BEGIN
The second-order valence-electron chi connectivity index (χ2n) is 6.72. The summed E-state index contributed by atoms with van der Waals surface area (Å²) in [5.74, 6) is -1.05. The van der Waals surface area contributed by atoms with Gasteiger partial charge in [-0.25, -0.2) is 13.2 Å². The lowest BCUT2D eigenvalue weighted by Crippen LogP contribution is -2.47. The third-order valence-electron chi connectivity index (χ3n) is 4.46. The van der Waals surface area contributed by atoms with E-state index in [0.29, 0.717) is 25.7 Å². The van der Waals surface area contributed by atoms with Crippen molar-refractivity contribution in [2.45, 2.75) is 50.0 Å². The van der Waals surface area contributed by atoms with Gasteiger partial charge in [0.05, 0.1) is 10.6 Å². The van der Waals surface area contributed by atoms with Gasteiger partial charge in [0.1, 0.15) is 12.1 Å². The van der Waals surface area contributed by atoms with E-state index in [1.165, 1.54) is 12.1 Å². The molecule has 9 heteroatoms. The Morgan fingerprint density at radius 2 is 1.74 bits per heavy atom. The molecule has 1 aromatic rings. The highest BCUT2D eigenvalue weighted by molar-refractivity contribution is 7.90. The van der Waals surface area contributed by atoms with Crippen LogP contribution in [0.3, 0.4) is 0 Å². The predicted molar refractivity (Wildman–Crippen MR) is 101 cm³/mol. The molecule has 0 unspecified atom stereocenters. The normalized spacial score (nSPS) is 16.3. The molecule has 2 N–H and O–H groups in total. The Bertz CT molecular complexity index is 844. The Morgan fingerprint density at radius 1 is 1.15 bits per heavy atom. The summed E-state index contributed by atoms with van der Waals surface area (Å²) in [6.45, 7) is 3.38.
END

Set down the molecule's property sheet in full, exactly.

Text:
The second-order valence-electron chi connectivity index (χ2n) is 6.72. The summed E-state index contributed by atoms with van der Waals surface area (Å²) in [5.74, 6) is -1.05. The van der Waals surface area contributed by atoms with Gasteiger partial charge in [-0.25, -0.2) is 13.2 Å². The lowest BCUT2D eigenvalue weighted by Crippen LogP contribution is -2.47. The third-order valence-electron chi connectivity index (χ3n) is 4.46. The van der Waals surface area contributed by atoms with E-state index in [0.29, 0.717) is 25.7 Å². The van der Waals surface area contributed by atoms with Crippen molar-refractivity contribution in [2.45, 2.75) is 50.0 Å². The van der Waals surface area contributed by atoms with Gasteiger partial charge in [0.05, 0.1) is 10.6 Å². The van der Waals surface area contributed by atoms with Gasteiger partial charge in [0.1, 0.15) is 12.1 Å². The van der Waals surface area contributed by atoms with E-state index in [1.165, 1.54) is 12.1 Å². The molecule has 9 heteroatoms. The Morgan fingerprint density at radius 2 is 1.74 bits per heavy atom. The molecule has 1 aromatic rings. The highest BCUT2D eigenvalue weighted by molar-refractivity contribution is 7.90. The van der Waals surface area contributed by atoms with Crippen LogP contribution in [0.3, 0.4) is 0 Å². The predicted molar refractivity (Wildman–Crippen MR) is 101 cm³/mol. The molecule has 0 unspecified atom stereocenters. The normalized spacial score (nSPS) is 16.3. The molecule has 2 N–H and O–H groups in total. The Bertz CT molecular complexity index is 844. The Morgan fingerprint density at radius 1 is 1.15 bits per heavy atom. The summed E-state index contributed by atoms with van der Waals surface area (Å²) in [6.45, 7) is 3.38.